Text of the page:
In a letter to the Smithfield board, Jeffrey Smith, CEO of Starboard Value LP, argued that breaking up the company could be more profitable than the buyout proposal from Shuanghui International Holdings, Ltd. Starboard Value, a New York-based investment adviser, owns a 5.7 percent stake in Smithfield making it one of the processor's larger investors.
"We question whether the Board conducted a full strategic process to determine whether a piece-by-piece sale of the company's valuable, yet disparate, operating divisions could have provided greater value to shareholders than the Proposed Merger," Smith wrote.
In May, Hong Kong-based Shuanghui International, a majority shareholder of China’s largest meat-processing enterprise, proposed acquiring Smithfield, Va.-based Smithfield Foods for approximately $7.1 billion, including assumption of debt. Shuanghui will acquire all of Smithfield’s outstanding shares for $34 per share in cash, which is a 31 percent premium to Smithfield’s closing stock price of $25.97 on May 28. Smithfield’s common stock will no longer be publicly traded, and the company will become a wholly owned independent subsidiary of Shuanghui. The deal is expected to close in the second half of 2013.
But Smith said that the company would be worth more if it were divided and sold as three parts — pork production, hog farming and sales of fresh and packaged meats. Starboard estimated the "sum-of-the-parts" value of Smithfield between $9 billion and $10.8 billion after tax, or approximately $44 to $55 per share.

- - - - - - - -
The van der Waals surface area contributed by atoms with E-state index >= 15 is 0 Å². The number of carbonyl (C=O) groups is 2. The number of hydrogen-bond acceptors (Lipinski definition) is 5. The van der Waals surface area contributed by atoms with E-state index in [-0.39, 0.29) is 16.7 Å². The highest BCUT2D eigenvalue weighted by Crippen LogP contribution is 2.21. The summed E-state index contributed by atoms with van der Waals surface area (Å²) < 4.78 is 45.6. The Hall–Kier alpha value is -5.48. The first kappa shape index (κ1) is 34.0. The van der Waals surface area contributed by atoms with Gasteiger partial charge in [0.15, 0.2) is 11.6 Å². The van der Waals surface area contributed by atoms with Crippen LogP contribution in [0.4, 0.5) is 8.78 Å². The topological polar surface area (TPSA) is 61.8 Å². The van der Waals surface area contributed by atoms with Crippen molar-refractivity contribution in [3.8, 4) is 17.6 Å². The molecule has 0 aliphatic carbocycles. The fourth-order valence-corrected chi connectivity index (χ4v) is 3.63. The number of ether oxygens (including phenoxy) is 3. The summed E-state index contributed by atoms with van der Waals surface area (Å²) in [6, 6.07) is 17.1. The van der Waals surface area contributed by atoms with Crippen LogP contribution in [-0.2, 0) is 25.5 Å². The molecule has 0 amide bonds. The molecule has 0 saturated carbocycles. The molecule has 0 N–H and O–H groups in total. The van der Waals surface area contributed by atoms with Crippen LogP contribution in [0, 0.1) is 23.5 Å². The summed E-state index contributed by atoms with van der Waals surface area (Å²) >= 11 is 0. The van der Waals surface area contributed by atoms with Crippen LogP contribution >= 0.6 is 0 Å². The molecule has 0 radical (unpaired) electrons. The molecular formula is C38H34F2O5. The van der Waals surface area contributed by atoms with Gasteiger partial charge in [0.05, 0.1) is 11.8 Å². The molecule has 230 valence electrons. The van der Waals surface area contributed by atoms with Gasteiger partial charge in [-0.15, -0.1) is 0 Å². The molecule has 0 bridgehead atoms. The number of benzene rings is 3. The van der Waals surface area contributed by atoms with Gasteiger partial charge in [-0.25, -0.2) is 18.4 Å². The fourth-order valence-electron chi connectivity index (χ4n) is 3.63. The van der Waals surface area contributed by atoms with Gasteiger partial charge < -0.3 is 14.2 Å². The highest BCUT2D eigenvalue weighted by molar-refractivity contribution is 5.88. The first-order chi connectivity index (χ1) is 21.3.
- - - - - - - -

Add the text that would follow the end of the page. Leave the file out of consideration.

Continental Grain Co., which recently ended its ownership in Smithfield, had previously urged Smithfield to split the company in order to be more competitive. But Smithfield resisted, arguing that splitting the company would create supply issues and reduce vertical control over its value chain, among other arguments.
However, Smith said the letter was not in opposition to the proposed buyout, and the company was not taking any position or making any recommendation on the deal. However, a piece-by-piece sale of Smithfield could realize greater shareholder value, Starboard stated in the letter.
"As one of Smithfield's largest beneficial owners, our interests are aligned with those of all shareholders. While the current transaction represents a premium to the historical Smithfield trading range based on management's current standalone plan, we believe superior value may be achieved through a transaction based on the considerable value of each of the company's divisions.
"We look forward to determining whether there are potential interested parties who could facilitate a sum-of-the-parts transaction structure that could deliver even greater value for shareholders than the Proposed Merger at this time."